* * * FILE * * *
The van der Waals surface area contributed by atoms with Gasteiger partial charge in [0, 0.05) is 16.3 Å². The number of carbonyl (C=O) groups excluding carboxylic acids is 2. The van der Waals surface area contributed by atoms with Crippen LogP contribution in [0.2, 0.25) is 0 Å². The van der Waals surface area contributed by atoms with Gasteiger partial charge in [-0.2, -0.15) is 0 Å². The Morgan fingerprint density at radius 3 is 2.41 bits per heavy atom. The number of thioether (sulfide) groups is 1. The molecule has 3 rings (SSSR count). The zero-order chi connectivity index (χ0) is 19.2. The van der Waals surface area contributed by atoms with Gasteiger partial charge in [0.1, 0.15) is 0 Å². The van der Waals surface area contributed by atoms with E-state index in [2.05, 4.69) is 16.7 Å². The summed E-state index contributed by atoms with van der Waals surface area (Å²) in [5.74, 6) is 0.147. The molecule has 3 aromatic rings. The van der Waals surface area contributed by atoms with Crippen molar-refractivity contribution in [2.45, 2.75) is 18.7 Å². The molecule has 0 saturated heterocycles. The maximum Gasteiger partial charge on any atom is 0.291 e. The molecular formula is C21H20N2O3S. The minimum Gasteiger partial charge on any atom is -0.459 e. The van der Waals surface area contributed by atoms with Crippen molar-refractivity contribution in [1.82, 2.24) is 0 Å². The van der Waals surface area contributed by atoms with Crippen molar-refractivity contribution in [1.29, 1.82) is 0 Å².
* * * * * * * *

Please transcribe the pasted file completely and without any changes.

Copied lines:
The van der Waals surface area contributed by atoms with Gasteiger partial charge in [0, 0.05) is 16.3 Å². The number of carbonyl (C=O) groups excluding carboxylic acids is 2. The van der Waals surface area contributed by atoms with Crippen LogP contribution in [0.2, 0.25) is 0 Å². The van der Waals surface area contributed by atoms with Gasteiger partial charge in [-0.2, -0.15) is 0 Å². The Morgan fingerprint density at radius 3 is 2.41 bits per heavy atom. The number of thioether (sulfide) groups is 1. The molecule has 3 rings (SSSR count). The zero-order chi connectivity index (χ0) is 19.2. The van der Waals surface area contributed by atoms with Gasteiger partial charge in [0.1, 0.15) is 0 Å². The van der Waals surface area contributed by atoms with E-state index in [2.05, 4.69) is 16.7 Å². The summed E-state index contributed by atoms with van der Waals surface area (Å²) in [5.74, 6) is 0.147. The molecule has 3 aromatic rings. The van der Waals surface area contributed by atoms with Crippen molar-refractivity contribution in [2.45, 2.75) is 18.7 Å². The molecule has 0 saturated heterocycles. The maximum Gasteiger partial charge on any atom is 0.291 e. The molecular formula is C21H20N2O3S. The minimum Gasteiger partial charge on any atom is -0.459 e. The van der Waals surface area contributed by atoms with Crippen molar-refractivity contribution in [1.82, 2.24) is 0 Å². The van der Waals surface area contributed by atoms with Crippen molar-refractivity contribution in [1.29, 1.82) is 0 Å².